With regard to lie angle, hybrids are typically designed with an upright lie angle that falls in line with the rest of your long irons. Fairway woods are swung on a flatter plane, like a driver, and therefore they can't be used from as many different lies. With a hybrid, you will be able to swing the club on a steeper plane, and as such, you will be able to use the club from many different spots around the course.

When you add it all up, it is easy to see why hybrids have become so popular. They offer the forgiveness and ease-of-use that is found with a fairway wood, but they also have the control and versatility of a long iron. It is hard to imagine a golfer who wouldn't be able to benefit from the use of at least one hybrid, if not more. This is why hybrids have become a staple in the golf bags of top professionals as well as total beginners. They really do offer something for everybody.

The Dying Long Iron

The Dying Long Iron



Everything changes over time. Even a game which is as traditional as golf is inevitably going to change. One of the changes that seems to be in progress at the moment is the death of the long iron – at least, in the amateur game. While professional golfers still possess the power and skill to use these challenging clubs, the typical amateur does not. When the average amateur golfer reaches for a long iron, the end result is more often a ground ball than a soaring missile in the sky.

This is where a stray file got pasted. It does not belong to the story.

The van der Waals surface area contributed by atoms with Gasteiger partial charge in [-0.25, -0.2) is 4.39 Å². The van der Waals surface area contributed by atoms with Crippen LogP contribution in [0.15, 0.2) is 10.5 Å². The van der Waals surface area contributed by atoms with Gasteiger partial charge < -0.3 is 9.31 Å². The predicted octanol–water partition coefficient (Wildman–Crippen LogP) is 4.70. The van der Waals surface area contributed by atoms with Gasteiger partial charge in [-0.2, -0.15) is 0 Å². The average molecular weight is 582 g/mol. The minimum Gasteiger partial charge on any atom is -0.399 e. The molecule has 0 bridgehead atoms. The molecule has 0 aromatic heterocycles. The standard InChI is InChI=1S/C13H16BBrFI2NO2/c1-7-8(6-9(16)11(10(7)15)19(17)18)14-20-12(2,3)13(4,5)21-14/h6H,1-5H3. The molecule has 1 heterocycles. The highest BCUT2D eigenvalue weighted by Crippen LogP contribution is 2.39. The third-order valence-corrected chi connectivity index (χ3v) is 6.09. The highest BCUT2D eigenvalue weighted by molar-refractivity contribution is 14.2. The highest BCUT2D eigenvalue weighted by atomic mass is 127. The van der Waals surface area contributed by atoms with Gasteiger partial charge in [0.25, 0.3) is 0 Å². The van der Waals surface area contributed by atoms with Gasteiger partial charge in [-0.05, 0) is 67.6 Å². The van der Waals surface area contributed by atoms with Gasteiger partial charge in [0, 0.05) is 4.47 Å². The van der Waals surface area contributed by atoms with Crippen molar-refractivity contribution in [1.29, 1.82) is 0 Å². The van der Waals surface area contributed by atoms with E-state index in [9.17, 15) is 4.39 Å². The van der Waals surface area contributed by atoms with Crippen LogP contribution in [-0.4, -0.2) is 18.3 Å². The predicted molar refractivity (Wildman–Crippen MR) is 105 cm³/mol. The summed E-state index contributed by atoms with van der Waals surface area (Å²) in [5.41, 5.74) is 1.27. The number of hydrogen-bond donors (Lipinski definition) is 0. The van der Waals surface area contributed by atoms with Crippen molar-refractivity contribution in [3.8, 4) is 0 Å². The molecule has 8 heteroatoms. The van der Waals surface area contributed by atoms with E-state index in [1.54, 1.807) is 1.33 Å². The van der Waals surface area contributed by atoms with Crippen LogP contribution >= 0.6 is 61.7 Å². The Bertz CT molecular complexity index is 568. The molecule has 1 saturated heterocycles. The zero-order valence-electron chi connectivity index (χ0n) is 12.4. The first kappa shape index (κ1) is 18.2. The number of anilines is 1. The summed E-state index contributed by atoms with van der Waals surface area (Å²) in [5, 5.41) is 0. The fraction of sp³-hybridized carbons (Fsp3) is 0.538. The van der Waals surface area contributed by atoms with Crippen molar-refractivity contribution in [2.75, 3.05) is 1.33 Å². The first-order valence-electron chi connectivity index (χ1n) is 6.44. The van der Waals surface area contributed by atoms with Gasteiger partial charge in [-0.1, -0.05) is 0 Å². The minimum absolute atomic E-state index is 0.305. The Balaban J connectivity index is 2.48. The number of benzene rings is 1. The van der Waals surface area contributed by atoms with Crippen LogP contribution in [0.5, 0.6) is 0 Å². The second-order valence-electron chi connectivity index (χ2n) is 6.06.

Of course, in many ways, this death has already occurred. Many iron sets now don't even include three and four irons, and some even start as high as the six. If you are a high-handicap player, or even a mid-handicap player with a low swing speed, you shouldn't even consider carrying a three or four iron. Simply put, hybrids are better clubs to handle these distances, as they are easier to get up in the air and more forgiving on your mistakes. A player who trades out long irons for hybrids is almost sure to reduce his or her average score over the long run.

How many irons you should trade out for hybrids is a question that only you can answer. The best way to come to that answer is to be honest with yourself in evaluating your game. How confident do you feel when holding a long iron in your hands? At what point in the set do you start to feel confident? Some stronger players will be able to produce good shots with a four iron, but they won't be able to come up with that same quality with the tree. If that sounds like you, it may be that you only need a single hybrid in your set. However, if you don't start to see good results until you reach the six iron, or even the seven, it might be necessary to add several hybrids to your bag.

Even for players who have the strength and skill to hit long irons, these clubs still might not be a great idea. Long irons are extremely limited in what they can do for you on the course, thanks to their design. If you have ever tried to hit a long iron shot out of the rough, you know exactly what we mean. Where you can carve a hybrid shot out of some medium-length rough and still be left with a good result, the same cannot be said with a long iron. Unless you have a good lie, you long irons should be left in the bag. Hybrids are simply more useful than long irons because they are a viable option in many different settings.

So, should you run out to the garage right now and toss all of your long irons into the trash can? No – probably not. Instead, you should start to think about which of your long irons you do trust, and which you should probably replace. Then, you can begin the process of shopping for the right hybrids to swap out for those old long irons. You always want to maintain consistent distance gapping in your set, so try to assemble a logical progression that allows you to cover as many different yardages as possible while on the course.